Singapore to move infrastructure underground to free up space

Singapore to move infrastructure underground to free up space

Singapore is planning to move infrastructure underground and use the space to build more homes and parks in the island state, according to the Urban Redevelopment Authority’s (URA’s) draft masterplan, which sets urban development goals for the next 10 to 15 years.

The plan comes as an expanding population shrugs off the country’s geographic constraints and with land reclamation becoming impractical.

So with lateral and vertical options all but exhausted, the country’s new master development plan calls for tunneling below.

The plan, which looks ahead to the next 10 to 15 years, was released by the Urban Redevelopment Authority on March 27. According to the report, the government intends “to free up land for people-centric uses by relocating utilities, transport, storage and industrial facilities underground.”

The Marina Bay district is marked as one of three districts where the government will roll out its subterranean facilities. “To improve the efficient and effective use of underground space, we tap on 3D technology to facilitate upfront planning for underground space,” it said. This 3D underground plan will be expanded to more areas in the future.

Marina Bay has grown into a vibrant business and financial hub, brimming with skyscrapers and the renowned casino resort that was featured as a setting in the Hollywood blockbuster “Crazy Rich Asians.”

Singapore already has subways as well as highways, parking lots and walkways underground.

A Liveability Map of Singapore’s new housing and parks (URA)

The new master plan is an update from a 2014 blueprint that did not mention subterranean infrastructure.

“We are [also] studying the feasibility of using caverns for utility, storage and industrial uses at areas like Tanjong Kling,” the government said. “We are also developing a planning tool to identify areas with potential for cavern development based on compatibility with aboveground uses and suitable geology.”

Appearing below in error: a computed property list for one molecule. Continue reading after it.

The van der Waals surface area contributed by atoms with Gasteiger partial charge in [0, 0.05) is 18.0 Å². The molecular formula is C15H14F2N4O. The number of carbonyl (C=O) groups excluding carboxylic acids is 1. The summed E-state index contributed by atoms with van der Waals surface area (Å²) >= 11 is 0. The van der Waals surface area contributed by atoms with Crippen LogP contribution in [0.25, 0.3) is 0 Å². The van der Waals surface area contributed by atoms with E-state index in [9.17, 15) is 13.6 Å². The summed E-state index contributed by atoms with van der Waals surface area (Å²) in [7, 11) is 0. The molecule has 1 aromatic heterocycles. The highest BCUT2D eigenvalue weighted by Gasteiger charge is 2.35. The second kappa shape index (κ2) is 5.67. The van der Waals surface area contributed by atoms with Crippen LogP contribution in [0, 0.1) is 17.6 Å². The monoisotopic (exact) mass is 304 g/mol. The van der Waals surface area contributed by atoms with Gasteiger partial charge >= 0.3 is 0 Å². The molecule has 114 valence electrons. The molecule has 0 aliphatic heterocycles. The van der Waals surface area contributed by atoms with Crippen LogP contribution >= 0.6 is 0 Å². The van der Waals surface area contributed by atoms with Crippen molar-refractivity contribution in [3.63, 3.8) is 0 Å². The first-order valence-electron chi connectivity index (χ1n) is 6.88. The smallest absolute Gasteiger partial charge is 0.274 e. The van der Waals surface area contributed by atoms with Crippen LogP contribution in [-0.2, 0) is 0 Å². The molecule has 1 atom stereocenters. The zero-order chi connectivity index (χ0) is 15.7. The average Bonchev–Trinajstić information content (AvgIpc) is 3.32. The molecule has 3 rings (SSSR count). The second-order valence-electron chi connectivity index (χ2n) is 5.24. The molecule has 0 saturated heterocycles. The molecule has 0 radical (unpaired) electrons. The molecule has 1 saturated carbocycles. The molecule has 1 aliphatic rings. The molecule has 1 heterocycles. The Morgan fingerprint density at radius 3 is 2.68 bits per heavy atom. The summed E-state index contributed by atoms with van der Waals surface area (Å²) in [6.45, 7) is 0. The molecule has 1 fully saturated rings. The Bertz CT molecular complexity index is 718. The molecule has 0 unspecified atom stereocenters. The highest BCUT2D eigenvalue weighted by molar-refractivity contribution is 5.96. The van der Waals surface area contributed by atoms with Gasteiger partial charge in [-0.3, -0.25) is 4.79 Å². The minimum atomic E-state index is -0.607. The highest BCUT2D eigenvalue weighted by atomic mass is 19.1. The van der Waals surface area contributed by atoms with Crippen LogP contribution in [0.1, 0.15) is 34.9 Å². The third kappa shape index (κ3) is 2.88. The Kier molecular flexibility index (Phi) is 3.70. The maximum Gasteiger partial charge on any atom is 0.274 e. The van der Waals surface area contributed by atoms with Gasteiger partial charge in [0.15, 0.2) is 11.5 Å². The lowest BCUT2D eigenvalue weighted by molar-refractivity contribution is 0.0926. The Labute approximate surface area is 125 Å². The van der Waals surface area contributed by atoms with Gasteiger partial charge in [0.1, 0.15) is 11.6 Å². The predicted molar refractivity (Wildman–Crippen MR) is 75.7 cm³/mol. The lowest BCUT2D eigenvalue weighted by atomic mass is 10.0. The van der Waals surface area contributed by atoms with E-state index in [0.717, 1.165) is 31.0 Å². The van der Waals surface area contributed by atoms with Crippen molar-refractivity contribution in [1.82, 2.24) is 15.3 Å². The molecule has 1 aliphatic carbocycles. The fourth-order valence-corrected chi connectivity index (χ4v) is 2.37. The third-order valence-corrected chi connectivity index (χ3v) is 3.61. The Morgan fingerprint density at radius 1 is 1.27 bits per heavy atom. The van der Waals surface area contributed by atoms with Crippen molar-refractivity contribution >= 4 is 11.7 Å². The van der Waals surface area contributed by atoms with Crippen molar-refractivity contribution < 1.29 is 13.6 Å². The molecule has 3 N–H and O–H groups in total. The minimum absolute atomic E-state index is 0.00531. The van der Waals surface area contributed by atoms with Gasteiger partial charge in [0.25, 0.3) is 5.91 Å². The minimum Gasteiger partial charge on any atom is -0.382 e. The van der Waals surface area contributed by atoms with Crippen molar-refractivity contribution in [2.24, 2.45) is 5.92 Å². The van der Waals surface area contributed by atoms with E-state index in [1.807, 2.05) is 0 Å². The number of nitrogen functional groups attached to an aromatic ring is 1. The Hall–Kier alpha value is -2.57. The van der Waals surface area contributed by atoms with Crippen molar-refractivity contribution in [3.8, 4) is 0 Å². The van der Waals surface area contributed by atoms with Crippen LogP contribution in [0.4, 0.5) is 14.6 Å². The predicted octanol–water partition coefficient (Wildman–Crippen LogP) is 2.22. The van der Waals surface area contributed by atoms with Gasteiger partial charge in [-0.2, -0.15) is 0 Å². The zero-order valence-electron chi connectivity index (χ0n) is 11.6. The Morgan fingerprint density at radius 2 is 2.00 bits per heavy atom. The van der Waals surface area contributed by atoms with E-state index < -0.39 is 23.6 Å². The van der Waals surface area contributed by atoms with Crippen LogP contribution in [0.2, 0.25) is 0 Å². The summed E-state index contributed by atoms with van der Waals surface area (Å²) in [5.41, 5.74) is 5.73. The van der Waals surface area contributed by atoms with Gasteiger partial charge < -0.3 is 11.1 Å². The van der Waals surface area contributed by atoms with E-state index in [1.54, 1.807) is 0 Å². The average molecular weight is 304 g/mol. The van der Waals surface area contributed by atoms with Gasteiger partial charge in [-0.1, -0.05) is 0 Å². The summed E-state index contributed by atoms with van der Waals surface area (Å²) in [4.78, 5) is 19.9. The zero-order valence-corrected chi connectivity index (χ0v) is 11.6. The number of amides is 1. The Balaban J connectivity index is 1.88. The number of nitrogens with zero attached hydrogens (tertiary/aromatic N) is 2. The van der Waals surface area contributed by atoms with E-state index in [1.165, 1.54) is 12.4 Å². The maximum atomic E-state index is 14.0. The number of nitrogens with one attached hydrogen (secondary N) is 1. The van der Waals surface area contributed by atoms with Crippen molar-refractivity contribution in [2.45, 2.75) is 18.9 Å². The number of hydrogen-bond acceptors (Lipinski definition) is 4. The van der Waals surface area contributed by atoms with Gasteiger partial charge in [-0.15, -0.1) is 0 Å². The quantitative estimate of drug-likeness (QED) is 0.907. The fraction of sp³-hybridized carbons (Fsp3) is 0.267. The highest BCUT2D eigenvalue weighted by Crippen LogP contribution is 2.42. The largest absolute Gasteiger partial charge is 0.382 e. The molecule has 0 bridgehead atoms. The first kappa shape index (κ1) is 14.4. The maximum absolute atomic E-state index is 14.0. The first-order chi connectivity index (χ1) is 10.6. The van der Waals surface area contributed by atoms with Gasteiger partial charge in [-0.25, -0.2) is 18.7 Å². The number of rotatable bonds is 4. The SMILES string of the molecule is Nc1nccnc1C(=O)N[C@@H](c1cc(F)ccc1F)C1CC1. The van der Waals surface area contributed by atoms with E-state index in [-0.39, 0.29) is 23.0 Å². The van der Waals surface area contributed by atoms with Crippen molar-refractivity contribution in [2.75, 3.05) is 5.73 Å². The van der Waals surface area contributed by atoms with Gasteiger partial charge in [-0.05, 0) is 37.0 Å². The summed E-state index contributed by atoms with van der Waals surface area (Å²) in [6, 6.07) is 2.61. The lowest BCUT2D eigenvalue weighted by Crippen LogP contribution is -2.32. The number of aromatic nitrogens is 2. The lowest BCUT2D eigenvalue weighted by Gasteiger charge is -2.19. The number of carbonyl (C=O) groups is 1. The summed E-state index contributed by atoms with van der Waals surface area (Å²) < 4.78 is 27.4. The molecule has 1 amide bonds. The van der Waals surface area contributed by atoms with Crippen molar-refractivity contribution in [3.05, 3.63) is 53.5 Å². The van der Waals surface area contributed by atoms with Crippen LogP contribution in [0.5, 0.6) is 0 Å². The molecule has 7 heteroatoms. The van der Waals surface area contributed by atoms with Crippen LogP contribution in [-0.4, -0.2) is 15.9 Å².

Singapore has long been forced to make the most of its limited real estate. Land reclamation projects have enlarged its surface area to 724.2 sq. km, from 581.5 sq. km in 1959.

Meanwhile, foreign talent and migrant workers continue to arrive. In a white paper issued in 2013, the government forecast a population of 6.9 million by 2030. The city counted 5.64 million inhabitants as of June 2018 , compared to 3.04 million in 1990.

As the city bulges with people, the government has been furiously trying to create more living space. Land reclamation had been a go-to option.

Ian Rowen, an assistant professor of geography and urban planning at Nanyang Technological University of Singapore, said the city’s land reclamation efforts have run into a number of barriers — sea depths, habitat loss, rising costs as well as declining access to international sources of sand and other fill-in material.

“The next step,” Rowan said, “seems to be building down.”

Singapore is the world’s largest importer of sand, according the World Wildlife Fund. According to some estimates, Singapore imported over 80 million tons of sand worth more than $740 million from Cambodia from 2007 to 2016. But Cambodia is no longer Singapore’s largest source for fill-in material. It banned sand exports in 2016 due to extensive environmental damage.

As much as it might be a solution, building underground could prove to be a mammoth task. Yong Kwet Yew, a professor of Civil Engineering at the National University of Singapore, said the technical challenges and risks include “the uncertainty of the geology and ground conditions” and “the evacuation of people in the event of an underground fire.”

There is another possible hazard, Yew noted: “Potential damage to above ground buildings.”

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